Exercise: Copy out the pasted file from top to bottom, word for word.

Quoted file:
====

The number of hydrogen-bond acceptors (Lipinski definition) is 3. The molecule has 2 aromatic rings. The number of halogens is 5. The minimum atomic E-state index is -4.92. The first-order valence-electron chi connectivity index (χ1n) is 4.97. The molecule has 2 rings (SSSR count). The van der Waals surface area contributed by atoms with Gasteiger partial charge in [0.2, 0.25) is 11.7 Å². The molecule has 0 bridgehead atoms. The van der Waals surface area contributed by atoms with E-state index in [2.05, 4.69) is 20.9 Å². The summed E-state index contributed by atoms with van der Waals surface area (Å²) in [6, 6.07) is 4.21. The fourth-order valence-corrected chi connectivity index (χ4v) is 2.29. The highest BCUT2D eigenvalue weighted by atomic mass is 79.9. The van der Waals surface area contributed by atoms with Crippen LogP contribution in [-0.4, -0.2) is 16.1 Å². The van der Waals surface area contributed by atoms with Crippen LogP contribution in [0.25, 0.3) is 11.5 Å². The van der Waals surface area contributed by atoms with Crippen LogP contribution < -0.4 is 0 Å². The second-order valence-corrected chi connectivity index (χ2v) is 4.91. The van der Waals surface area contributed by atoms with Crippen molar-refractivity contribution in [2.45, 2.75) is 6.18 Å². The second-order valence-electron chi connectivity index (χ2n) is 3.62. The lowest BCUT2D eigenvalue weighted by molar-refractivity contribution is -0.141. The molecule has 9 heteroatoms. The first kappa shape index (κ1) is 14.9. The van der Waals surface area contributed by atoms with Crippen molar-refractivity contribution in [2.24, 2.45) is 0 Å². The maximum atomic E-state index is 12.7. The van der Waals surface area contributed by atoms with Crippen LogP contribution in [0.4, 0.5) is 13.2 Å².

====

The number of hydrogen-bond acceptors (Lipinski definition) is 3. The molecule has 2 aromatic rings. The number of halogens is 5. The minimum atomic E-state index is -4.92. The first-order valence-electron chi connectivity index (χ1n) is 4.97. The molecule has 2 rings (SSSR count). The van der Waals surface area contributed by atoms with Gasteiger partial charge in [0.2, 0.25) is 11.7 Å². The molecule has 0 bridgehead atoms. The van der Waals surface area contributed by atoms with E-state index in [2.05, 4.69) is 20.9 Å². The summed E-state index contributed by atoms with van der Waals surface area (Å²) in [6, 6.07) is 4.21. The fourth-order valence-corrected chi connectivity index (χ4v) is 2.29. The highest BCUT2D eigenvalue weighted by atomic mass is 79.9. The van der Waals surface area contributed by atoms with Crippen LogP contribution in [-0.4, -0.2) is 16.1 Å². The van der Waals surface area contributed by atoms with Crippen LogP contribution in [0.25, 0.3) is 11.5 Å². The van der Waals surface area contributed by atoms with Crippen LogP contribution < -0.4 is 0 Å². The second-order valence-corrected chi connectivity index (χ2v) is 4.91. The van der Waals surface area contributed by atoms with Crippen molar-refractivity contribution in [2.45, 2.75) is 6.18 Å². The second-order valence-electron chi connectivity index (χ2n) is 3.62. The lowest BCUT2D eigenvalue weighted by molar-refractivity contribution is -0.141. The molecule has 9 heteroatoms. The first kappa shape index (κ1) is 14.9. The van der Waals surface area contributed by atoms with Crippen molar-refractivity contribution in [2.24, 2.45) is 0 Å². The maximum atomic E-state index is 12.7. The van der Waals surface area contributed by atoms with Crippen LogP contribution in [0.4, 0.5) is 13.2 Å².